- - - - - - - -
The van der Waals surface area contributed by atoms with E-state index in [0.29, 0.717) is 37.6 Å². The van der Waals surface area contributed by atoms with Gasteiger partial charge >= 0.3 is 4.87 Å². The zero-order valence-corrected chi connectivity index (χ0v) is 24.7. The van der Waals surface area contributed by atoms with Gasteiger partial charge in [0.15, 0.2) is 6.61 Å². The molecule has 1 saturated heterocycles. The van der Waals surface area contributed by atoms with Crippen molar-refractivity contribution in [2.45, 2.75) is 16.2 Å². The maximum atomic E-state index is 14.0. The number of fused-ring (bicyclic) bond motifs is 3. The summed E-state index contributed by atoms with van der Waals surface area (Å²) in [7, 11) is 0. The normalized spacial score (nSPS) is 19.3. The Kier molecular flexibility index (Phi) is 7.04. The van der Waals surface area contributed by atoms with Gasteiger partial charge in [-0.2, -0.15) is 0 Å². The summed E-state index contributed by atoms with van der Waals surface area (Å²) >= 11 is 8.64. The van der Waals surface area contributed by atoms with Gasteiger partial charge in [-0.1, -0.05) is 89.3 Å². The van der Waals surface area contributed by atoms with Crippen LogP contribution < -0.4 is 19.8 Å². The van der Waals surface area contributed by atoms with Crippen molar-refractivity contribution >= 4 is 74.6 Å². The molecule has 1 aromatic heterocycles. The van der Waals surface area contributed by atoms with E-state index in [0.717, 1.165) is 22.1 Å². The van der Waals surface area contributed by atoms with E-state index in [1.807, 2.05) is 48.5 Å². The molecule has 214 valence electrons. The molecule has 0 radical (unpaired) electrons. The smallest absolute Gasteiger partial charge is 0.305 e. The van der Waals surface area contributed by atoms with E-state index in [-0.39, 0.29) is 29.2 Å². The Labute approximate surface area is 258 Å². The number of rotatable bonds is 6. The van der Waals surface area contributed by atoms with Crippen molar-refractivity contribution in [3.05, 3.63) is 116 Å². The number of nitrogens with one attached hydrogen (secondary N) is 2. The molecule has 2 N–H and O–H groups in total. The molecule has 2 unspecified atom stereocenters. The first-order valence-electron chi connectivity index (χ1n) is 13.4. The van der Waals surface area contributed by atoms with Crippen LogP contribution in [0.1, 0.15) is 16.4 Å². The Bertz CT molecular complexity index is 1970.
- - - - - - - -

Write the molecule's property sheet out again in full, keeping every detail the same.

The van der Waals surface area contributed by atoms with E-state index in [0.29, 0.717) is 37.6 Å². The van der Waals surface area contributed by atoms with Gasteiger partial charge >= 0.3 is 4.87 Å². The zero-order valence-corrected chi connectivity index (χ0v) is 24.7. The van der Waals surface area contributed by atoms with Gasteiger partial charge in [0.15, 0.2) is 6.61 Å². The molecule has 1 saturated heterocycles. The van der Waals surface area contributed by atoms with Crippen molar-refractivity contribution in [2.45, 2.75) is 16.2 Å². The maximum atomic E-state index is 14.0. The number of fused-ring (bicyclic) bond motifs is 3. The summed E-state index contributed by atoms with van der Waals surface area (Å²) in [7, 11) is 0. The normalized spacial score (nSPS) is 19.3. The Kier molecular flexibility index (Phi) is 7.04. The van der Waals surface area contributed by atoms with Gasteiger partial charge in [-0.2, -0.15) is 0 Å². The summed E-state index contributed by atoms with van der Waals surface area (Å²) >= 11 is 8.64. The van der Waals surface area contributed by atoms with Gasteiger partial charge in [-0.1, -0.05) is 89.3 Å². The van der Waals surface area contributed by atoms with Crippen LogP contribution < -0.4 is 19.8 Å². The van der Waals surface area contributed by atoms with Crippen molar-refractivity contribution >= 4 is 74.6 Å². The molecule has 1 aromatic heterocycles. The van der Waals surface area contributed by atoms with E-state index in [0.717, 1.165) is 22.1 Å². The van der Waals surface area contributed by atoms with E-state index in [1.807, 2.05) is 48.5 Å². The molecule has 214 valence electrons. The molecule has 0 radical (unpaired) electrons. The smallest absolute Gasteiger partial charge is 0.305 e. The van der Waals surface area contributed by atoms with E-state index in [-0.39, 0.29) is 29.2 Å². The Labute approximate surface area is 258 Å². The number of rotatable bonds is 6. The van der Waals surface area contributed by atoms with Crippen molar-refractivity contribution in [3.05, 3.63) is 116 Å². The number of nitrogens with one attached hydrogen (secondary N) is 2. The molecule has 2 N–H and O–H groups in total. The molecule has 2 unspecified atom stereocenters. The first-order valence-electron chi connectivity index (χ1n) is 13.4. The van der Waals surface area contributed by atoms with Crippen LogP contribution in [0.1, 0.15) is 16.4 Å². The Bertz CT molecular complexity index is 1970.